It also tries to make sure people know they have the right to ask for alternatives like community service if they can’t afford to pay. “They’re not getting off scot-free,” she added. “We’re getting something for something.”
It’s not clear how many people go to jail in Texas solely because they can’t afford to pay fees for tickets and low-level crimes, but advocates say that none should. Back in the '70s, the Supreme Court ruled that locking people up when they can’t afford to pay a fee — a debtors’ prison, basically — is unconstitutional.
“The problem has been that implementing that Supreme Court decision just hasn’t happened in a systematic way,” Rebecca Bernhardt from the Texas Fair Defense Project argued. “So we still have a whole lot of courts that follow practices that for all practical purposes result in people who just can’t pay going to jail because they just can’t pay.”
She also pointed out that there’s a lot more work to do to stop this entirely. She said she’s seen headlines announcing the end of debtors’ prisons in Texas, but in reality it’s more like Texas took a small step in the right direction.
The bill is headed to Gov. Greg Abbott for a signature, along with two bills addressing sexual assault on college campuses.
Campus Sexual Assault
Lawmakers responded to Baylor University's ongoing lawsuits by making sexual assault on campus a top legislative priority this session. Just two weeks ago, a new lawsuit brought fresh allegations that the school failed to investigate a reported rape involving members of the football team.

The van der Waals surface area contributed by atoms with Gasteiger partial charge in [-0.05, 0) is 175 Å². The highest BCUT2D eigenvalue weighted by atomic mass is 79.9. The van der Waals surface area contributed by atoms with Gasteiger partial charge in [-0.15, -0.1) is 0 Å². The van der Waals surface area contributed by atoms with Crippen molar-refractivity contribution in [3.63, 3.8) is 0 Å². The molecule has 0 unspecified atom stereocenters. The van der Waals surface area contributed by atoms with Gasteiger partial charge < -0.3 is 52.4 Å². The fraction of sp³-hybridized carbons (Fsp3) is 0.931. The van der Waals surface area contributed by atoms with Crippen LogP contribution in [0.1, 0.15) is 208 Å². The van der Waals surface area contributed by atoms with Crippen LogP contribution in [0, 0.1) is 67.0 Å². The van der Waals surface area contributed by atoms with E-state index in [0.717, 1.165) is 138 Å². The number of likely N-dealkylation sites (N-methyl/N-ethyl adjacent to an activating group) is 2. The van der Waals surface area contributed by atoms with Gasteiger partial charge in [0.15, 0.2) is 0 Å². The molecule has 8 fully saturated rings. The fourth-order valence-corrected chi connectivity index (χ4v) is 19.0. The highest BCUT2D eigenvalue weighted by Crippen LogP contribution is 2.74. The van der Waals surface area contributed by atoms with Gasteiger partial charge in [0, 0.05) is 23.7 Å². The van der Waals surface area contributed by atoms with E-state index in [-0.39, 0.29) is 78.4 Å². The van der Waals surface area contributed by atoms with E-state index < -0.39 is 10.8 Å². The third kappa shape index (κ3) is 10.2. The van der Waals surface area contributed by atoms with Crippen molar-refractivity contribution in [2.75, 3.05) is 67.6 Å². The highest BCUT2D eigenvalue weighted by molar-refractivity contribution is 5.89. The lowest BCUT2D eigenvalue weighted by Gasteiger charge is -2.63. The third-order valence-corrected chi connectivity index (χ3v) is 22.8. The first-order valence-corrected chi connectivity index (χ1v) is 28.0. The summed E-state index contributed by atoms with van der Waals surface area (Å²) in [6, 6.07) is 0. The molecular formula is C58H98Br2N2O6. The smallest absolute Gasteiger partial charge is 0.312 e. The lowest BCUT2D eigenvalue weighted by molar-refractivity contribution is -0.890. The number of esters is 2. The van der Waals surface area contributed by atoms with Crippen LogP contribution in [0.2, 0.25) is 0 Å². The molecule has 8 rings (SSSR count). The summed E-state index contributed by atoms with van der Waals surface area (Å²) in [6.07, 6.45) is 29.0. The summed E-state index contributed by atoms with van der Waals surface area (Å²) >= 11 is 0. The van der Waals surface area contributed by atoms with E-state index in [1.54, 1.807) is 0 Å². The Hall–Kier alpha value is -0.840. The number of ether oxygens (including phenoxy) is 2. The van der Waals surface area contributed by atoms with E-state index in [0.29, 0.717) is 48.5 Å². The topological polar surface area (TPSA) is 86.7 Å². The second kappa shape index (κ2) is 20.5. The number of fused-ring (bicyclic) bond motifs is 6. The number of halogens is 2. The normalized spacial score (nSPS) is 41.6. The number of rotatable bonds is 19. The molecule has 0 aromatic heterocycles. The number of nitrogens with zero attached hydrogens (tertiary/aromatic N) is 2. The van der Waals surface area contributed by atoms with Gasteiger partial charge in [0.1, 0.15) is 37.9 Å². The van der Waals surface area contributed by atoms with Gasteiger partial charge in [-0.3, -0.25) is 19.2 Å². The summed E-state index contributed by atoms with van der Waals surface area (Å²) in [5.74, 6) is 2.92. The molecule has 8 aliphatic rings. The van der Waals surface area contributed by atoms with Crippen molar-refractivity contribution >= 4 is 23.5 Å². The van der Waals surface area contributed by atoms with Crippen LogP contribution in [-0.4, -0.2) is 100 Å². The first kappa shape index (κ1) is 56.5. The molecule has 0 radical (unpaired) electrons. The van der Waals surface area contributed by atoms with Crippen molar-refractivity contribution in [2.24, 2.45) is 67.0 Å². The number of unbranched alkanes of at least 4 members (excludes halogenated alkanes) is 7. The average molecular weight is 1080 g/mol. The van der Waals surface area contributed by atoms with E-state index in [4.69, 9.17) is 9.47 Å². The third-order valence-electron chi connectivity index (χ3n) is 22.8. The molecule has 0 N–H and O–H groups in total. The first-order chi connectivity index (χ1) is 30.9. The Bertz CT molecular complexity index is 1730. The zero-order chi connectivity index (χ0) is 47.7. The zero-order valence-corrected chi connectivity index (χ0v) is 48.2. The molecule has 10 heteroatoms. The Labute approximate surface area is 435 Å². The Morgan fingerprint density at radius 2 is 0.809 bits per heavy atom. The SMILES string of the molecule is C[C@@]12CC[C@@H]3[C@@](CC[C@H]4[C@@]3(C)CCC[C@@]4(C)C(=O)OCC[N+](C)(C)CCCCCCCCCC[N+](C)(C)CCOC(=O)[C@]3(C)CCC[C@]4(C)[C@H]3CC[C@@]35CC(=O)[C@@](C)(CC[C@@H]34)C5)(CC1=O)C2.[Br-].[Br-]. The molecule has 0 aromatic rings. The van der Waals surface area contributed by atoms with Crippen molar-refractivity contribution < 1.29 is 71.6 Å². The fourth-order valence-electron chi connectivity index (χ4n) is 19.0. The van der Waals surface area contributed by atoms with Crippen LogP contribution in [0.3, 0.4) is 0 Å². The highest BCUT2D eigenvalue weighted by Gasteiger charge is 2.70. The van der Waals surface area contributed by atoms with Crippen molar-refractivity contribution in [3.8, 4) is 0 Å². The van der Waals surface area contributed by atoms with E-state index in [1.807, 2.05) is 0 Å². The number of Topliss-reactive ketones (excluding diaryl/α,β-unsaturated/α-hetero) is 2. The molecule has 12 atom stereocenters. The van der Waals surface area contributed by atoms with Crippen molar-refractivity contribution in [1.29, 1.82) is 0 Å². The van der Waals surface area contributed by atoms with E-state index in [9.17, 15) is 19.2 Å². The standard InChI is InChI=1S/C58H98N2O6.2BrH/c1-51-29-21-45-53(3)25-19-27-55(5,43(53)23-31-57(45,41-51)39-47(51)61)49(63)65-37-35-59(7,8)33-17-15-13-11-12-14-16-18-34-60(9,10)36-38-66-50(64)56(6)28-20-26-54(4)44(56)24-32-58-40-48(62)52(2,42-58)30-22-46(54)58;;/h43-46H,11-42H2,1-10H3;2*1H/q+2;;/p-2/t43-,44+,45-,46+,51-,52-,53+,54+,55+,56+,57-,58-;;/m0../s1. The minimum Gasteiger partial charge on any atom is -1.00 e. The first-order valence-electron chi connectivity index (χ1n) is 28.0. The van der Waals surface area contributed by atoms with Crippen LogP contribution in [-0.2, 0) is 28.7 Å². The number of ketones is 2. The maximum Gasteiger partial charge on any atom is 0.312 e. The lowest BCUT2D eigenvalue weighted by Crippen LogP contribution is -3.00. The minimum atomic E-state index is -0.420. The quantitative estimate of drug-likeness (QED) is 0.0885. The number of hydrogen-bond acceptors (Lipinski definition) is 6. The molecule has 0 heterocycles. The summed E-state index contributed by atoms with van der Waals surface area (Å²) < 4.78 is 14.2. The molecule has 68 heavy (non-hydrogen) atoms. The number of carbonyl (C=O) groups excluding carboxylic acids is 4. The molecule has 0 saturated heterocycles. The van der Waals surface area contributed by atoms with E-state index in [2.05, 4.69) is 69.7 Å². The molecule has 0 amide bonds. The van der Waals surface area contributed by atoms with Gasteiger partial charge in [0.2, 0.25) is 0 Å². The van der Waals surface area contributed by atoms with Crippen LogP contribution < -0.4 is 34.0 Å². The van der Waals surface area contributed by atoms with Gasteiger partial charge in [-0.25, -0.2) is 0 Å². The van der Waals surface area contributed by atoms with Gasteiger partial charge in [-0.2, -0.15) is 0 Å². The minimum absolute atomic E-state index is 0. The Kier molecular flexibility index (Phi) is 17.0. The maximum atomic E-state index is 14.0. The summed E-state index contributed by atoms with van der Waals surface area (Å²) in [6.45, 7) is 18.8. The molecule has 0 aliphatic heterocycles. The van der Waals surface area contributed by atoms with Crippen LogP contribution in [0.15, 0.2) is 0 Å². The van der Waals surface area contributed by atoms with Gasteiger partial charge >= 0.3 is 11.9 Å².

A survey in March by the University of Texas at Austin also made national headlines when 15 percent of female students reported that they had been raped. Some legislators say it's time for a cultural change on campuses.
The bills passed this session help campuses address the problem of under-reported assaults so schools can get a more accurate understanding of the scope of the crisis.
One state senator – Austin Democrat Kirk Watson, whose district includes the UT Austin campus – took the lead with a package of bills to increase reporting. Watson says some students don’t come forward to report assaults if they’re afraid of being punished for a different reason related to the attack. His bill, Senate Bill 966, defends students against an underage drinking charge – but only when it’s linked to the incident.
“What this does is it ensures that the defense isn’t abused and the intended purpose is to remove a reporting barrier for young people who suffer from sexual assault,” Watson says.
SB 966 has already been signed into law – effective September first.
Another Watson bill, Senate Bill 968, will require colleges and universities to set up online anonymous reporting. “It’s a reporting requirement that makes it easier so that we get more reporting,” he says. The bill is now on Abbott’s desk, waiting to be signed.
A related bill that would have created a stricter definition of consent died in the Legislature. It called for schools to use a new standard for defining consent, similar to a California law passed in 2015.